Start".
http://img4.imagetitan.com/img.php?image=18_my_win10_cascade_menu.jpg

While the Win10 Start Menu is limited to 500 groups, the only major flaw in
the Win10 orthodox start menu is the lack of more than two levels of
hierarchy.

Other than that, and other than the fact that icons don't have names when
you shrink them, and that the icon database is binary (as Paul has found
out for us) so you can't understand it easily - the Windows 10 orthodox
start menu isn't all that bad.

You just have to learn a few tricks to deal with it.

I take it a step further and create a separate page that loads at boot
and has all my program launchers on it.


Why not just create a Windows 10 native Cascade Menu for your launchers?
http://img4.imagetitan.com/img.php?image=18_win10menu808.jpg

I use MS software only when
freeware doesn't exist...and that's rarely.


Me too.

Other than MS Office, I can't think of anything that I can't do with
freeware that I need to do on a home desktop computer.

Can you?
  #23  
Old June 22nd 18, 07:59 AM posted to alt.comp.os.windows-10
Arlen Holder
external usenet poster
 
Posts: 466
Default Windows 10 Pro Insider Preview version 17692.1000 Breaks Classic Shell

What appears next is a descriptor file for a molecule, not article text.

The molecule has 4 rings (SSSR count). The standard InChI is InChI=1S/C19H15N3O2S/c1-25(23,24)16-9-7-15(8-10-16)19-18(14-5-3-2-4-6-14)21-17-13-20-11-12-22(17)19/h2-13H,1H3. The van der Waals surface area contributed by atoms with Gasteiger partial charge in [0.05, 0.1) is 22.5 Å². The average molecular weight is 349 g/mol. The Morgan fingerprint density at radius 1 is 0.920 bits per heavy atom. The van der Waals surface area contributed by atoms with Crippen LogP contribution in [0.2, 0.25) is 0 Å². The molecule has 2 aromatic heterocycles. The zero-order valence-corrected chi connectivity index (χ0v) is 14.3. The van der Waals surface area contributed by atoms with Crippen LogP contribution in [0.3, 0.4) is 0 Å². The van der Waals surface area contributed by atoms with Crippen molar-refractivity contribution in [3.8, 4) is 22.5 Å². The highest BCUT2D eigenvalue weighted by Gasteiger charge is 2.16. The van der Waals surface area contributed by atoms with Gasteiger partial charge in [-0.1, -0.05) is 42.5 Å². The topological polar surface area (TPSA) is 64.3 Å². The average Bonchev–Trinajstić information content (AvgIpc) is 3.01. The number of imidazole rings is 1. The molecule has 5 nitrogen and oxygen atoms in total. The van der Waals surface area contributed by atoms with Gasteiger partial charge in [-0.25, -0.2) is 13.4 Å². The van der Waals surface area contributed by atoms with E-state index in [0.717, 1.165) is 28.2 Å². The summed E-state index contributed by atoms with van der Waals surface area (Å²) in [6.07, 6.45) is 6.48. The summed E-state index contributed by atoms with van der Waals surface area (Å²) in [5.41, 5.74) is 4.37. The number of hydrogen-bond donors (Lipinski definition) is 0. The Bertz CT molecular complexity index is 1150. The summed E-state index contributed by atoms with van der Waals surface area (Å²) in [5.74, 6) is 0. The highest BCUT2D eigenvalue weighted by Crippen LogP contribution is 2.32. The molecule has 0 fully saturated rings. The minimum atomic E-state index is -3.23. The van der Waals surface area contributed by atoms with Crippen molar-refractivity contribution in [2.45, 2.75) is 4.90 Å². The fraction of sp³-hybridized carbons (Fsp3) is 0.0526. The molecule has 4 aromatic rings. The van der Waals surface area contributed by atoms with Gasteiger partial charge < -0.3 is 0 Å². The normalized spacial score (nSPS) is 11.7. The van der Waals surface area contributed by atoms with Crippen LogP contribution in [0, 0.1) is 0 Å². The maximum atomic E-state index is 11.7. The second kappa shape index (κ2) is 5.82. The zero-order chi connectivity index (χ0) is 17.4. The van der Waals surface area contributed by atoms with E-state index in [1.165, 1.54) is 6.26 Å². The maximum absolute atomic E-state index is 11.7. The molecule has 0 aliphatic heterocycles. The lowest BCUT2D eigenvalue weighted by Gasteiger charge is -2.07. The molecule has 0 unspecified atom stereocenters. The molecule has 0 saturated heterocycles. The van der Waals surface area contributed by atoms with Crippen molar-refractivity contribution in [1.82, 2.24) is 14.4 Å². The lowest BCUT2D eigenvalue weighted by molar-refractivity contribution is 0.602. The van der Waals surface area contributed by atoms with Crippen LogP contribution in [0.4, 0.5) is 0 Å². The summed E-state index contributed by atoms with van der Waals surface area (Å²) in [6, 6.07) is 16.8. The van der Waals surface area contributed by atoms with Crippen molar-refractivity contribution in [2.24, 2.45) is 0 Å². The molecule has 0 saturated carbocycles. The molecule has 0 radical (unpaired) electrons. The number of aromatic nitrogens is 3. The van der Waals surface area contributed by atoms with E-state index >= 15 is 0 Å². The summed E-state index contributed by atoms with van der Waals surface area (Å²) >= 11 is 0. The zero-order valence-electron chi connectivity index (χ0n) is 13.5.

On Thu, 21 Jun 2018 15:45:17 -0000 (UTC), Dave wrote:

I realize some people are stuck with
windows due to their work situation and the vast majority of folks are
stuck with windows because it came pre-loaded on their system.


IMHO, Windows and Linux do the same things nowadays, except ...

Except Microsoft Office.

(Yes, I know about all those other "office" clones.)
  #24  
Old June 22nd 18, 07:59 AM posted to alt.comp.os.windows-10
Arlen Holder
external usenet poster
 
Posts: 466
Default Windows 10 Pro Insider Preview version 17692.1000 Breaks Classic Shell

On Thu, 21 Jun 2018 13:39:53 -0700, Ken Blake wrote:

I don't think they were entirely wrong in what they did, but they made
a giant mistake in not providing both interfaces with a clear choice
between them.


I'm not sure what you mean by "both interfaces", but, as far as I know,
Windows 10 natively has both the Cascade Menu and the Orthodox Start Menu
(tiled menu) [and the heterodox Start Menu, aka alphabetical menu].

Here's the WinXP native and Win10 native Cascade Menu, side by side:
http://img4.imagetitan.com/img.php?image=18_my_win10_cascade_menu.jpg

I don't understand why people seem to be saying that Windows 10 doesn't
have the *same* cascade menu that Windows XP had.

Please explain, as I'm confused since my system is 100% native Win10 and it
has both the orthodox (tiled) start menu and a cascade menu.

[Am I the only one who is confused here as to why Classic Shell is needed?]
  #25  
Old June 22nd 18, 01:22 PM posted to alt.comp.os.windows-10
Big Al[_5_]
external usenet poster
 
Posts: 1,218
Default Windows 10 Pro Insider Preview version 17692.1000 Breaks ClassicShell

On 06/22/2018 02:59 AM, Arlen Holder wrote:
On Thu, 21 Jun 2018 13:39:53 -0700, Ken Blake wrote:

I don't think they were entirely wrong in what they did, but they made
a giant mistake in not providing both interfaces with a clear choice
between them.


I'm not sure what you mean by "both interfaces", but, as far as I know,